Universities Should Exercise Moral Leadership to Address SJP Antisemitism
When does anti-Zionism become antisemitic? Anti-Israel activists often attempt to shield themselves from accusations of bias and bigotry by claiming that they’re merely making a political critique. But for those law school students at New York University who recently used conspiratorial and racialized language reflecting age-old antisemitic tropes, the excuses don’t hold up.
More than 100 Jewish students called on the university to forcefully and unequivocally condemn a host of list-serv messages penned by NYU Law Students for Justice in Palestine (SJP) and allied groups.
These Jewish students are absolutely right to declare that references to “Zionist-funded US and Western media,” “the Zionist grip on the media,” and “Ashkenazi Jewish whiteness” cross the line from legitimate criticism of Israel to blatant antisemitic rhetoric.
It is important to acknowledge the uptick in such Israel-related antisemitism.
As the Academic Engagement Network (AEN) highlights in our latest major publication, “Antisemitism, Jewish Identity, and Freedom of Expression on Campus: A Guide and Resource Book for Faculty & University Leaders,” SJP chapters on campuses around the country, and especially at schools on the east and west coasts and in the Chicago hub, are increasingly trafficking in antisemitic expression, targeting mainstream Jewish student organizations, and ostracizing fellow Jewish peers and faculty members.
Recently, the SJP chapter at the University of Chicago urged students not to take “sh*tty Zionist classes,” taught by two Jewish women, one a visiting Israeli professor and the other a graduate student.
SJP chapters at Rutgers and the University of Illinois, Urbana-Champaign have harassed Jewish students at Hillel buildings during the Passover holiday. Student leaders of CUNY Law’s SJP chapter recently said during a protest in New York City that “Zionist professors are not welcomed” on campus, and demanded that “Zionist students” not be in “spaces where Palestinian students are.”
This spring semester, SJP chapters on multiple campuses are hosting the incendiary Palestinian activist Mohammed el-Kurd, who has said that Israelis have “an unquenchable thirst for Palestinian blood,” describes Zionism as a “genocidal” and “sadistic” “death cult,” and insists that Israelis are akin to Nazis.
Furthermore, this obnoxious trend to marginalize Jews on campus is not confined to SJP and other explicitly anti-Israel groups. At American University, the Muslim Student Association just pulled out of an interfaith Seder/Iftar event due to Hillel’s support for Israel as a Jewish and democratic state.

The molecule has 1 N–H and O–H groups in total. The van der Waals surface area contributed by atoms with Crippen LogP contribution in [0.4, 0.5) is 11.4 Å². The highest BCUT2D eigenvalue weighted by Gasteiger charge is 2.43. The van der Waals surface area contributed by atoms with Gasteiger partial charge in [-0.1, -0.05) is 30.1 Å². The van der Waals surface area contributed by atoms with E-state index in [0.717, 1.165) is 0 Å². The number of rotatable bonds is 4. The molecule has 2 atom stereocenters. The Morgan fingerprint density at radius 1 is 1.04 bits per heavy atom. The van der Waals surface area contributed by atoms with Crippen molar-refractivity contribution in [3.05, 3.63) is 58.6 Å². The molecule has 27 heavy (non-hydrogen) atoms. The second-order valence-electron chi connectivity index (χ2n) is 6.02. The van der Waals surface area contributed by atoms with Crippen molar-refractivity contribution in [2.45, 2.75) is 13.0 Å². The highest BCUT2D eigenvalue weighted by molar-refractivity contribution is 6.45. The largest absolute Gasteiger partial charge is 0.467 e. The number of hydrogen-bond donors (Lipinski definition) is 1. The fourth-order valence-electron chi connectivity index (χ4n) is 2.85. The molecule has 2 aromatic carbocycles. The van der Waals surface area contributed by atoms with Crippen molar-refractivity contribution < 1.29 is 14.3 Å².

These actions have consequences — a recent AEN-supported research paper found that colleges and universities with an active SJP chapter suffer 253% more antisemitic bias-reporting incidents than campuses without one.
All of this creates a campus climate where Jewish and Zionist students, such as those who wrote to NYU’s administration, feel increasingly unsafe to publicly express their identity. A just-released survey by the American Jewish Committee (AJC) found that nearly 23% of American Jewish millennials agreed that the statement “anti-Israel climate, on campus or elsewhere, has forced me to hide my Jewish identity” described their own views “very well” or “somewhat well.”
Campus administrators must ensure that their institutions remain places that promote civic discourse and create a supportive environment for all students. This requires that university leaders develop and implement robust action plans, involving educational programming and trainings around Jewish identity, the Jewish experience, and antisemitism. Anti-Israel groups and activists, and the campus community as a whole, need to better understand how targeting “Zionists” isn’t an automatic get out of jail free card for hateful expression. Since Zionism is a central component of Jewish identity for most Jews on campus, antisemitic bigotry can’t be avoided simply by replacing the word “Jew” with the word “Zionist.”
To be sure, criticism of Israeli government policies, along with its state and society, is not necessarily antisemitic, but rhetoric that delegitimizes and demonizes Israel and normalizes violence against Israelis must be called out for what it is: anti-Jewish hate speech that’s antithetical to the values of any academic institution.
Thus, it is encouraging that NYU Law School Dean Trevor Morrison recently sent a statement to students emphasizing that “NYU Law condemns as immoral the intentional killing of civilians. … That includes, but is not limited to the recent attacks in Israel,” and that a broader statement from NYU and NYU Law highlighted that those institutions “vehemently reject and condemn anti-Semitism.”
NYU should also be lauded for actively engaging in antisemitism awareness education. The school’s Office for Global Inclusion, Diversity, and Strategic Innovation, and its Center for Global Spiritual Life are admirably taking important steps to address and reduce campus antisemitism. More universities should follow their lead.
As incidents on campuses around the country indicate, there is an urgent need for university administrators to exercise moral leadership through explicitly condemning antisemitic rhetoric and holding accountable those who seek to polarize and create divisions on campus, including by disciplinary action up to suspension or expulsion for antisemitic discrimination and harassment. Above all, university leaders need to act as the campus moral compass — encouraging discourse that respects and uplifts all students, regardless of their background.
Raeefa Z. Shams is Director of Communications and Programming at the Academic Engagement Network (AEN). Miriam F. Elman is Executive Director of AEN and a faculty member at Syracuse University, where she holds the title of Robert D. McClure Professor of Teaching Excellence.